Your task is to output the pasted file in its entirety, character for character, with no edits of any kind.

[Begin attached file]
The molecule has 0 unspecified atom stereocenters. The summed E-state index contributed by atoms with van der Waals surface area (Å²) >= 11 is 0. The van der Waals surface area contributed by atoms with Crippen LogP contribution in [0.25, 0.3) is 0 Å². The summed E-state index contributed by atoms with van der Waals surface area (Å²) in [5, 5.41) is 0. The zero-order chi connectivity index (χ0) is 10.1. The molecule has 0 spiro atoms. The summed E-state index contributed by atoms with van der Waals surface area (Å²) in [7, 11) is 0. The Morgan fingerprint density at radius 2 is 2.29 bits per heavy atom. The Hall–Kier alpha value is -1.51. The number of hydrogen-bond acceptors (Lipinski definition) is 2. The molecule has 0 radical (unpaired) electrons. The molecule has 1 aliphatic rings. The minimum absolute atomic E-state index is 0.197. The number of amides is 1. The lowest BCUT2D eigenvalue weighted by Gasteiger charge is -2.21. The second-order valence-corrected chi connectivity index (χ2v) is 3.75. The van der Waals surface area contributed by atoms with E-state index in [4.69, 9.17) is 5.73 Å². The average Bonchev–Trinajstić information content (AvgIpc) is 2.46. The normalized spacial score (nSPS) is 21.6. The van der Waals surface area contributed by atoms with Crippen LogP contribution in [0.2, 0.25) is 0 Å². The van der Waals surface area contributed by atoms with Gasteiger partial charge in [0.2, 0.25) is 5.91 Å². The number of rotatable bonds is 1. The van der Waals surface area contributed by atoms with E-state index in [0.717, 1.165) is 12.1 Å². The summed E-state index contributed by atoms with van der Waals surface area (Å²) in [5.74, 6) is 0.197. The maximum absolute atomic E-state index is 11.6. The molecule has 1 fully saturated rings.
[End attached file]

The molecule has 0 unspecified atom stereocenters. The summed E-state index contributed by atoms with van der Waals surface area (Å²) >= 11 is 0. The van der Waals surface area contributed by atoms with Crippen LogP contribution in [0.25, 0.3) is 0 Å². The summed E-state index contributed by atoms with van der Waals surface area (Å²) in [5, 5.41) is 0. The zero-order chi connectivity index (χ0) is 10.1. The molecule has 0 spiro atoms. The summed E-state index contributed by atoms with van der Waals surface area (Å²) in [7, 11) is 0. The Morgan fingerprint density at radius 2 is 2.29 bits per heavy atom. The Hall–Kier alpha value is -1.51. The number of hydrogen-bond acceptors (Lipinski definition) is 2. The molecule has 0 radical (unpaired) electrons. The molecule has 1 aliphatic rings. The minimum absolute atomic E-state index is 0.197. The number of amides is 1. The lowest BCUT2D eigenvalue weighted by Gasteiger charge is -2.21. The second-order valence-corrected chi connectivity index (χ2v) is 3.75. The van der Waals surface area contributed by atoms with E-state index in [4.69, 9.17) is 5.73 Å². The average Bonchev–Trinajstić information content (AvgIpc) is 2.46. The normalized spacial score (nSPS) is 21.6. The van der Waals surface area contributed by atoms with Crippen LogP contribution in [0.2, 0.25) is 0 Å². The van der Waals surface area contributed by atoms with Gasteiger partial charge in [0.2, 0.25) is 5.91 Å². The number of rotatable bonds is 1. The van der Waals surface area contributed by atoms with E-state index in [0.717, 1.165) is 12.1 Å². The summed E-state index contributed by atoms with van der Waals surface area (Å²) in [5.74, 6) is 0.197. The maximum absolute atomic E-state index is 11.6. The molecule has 1 fully saturated rings.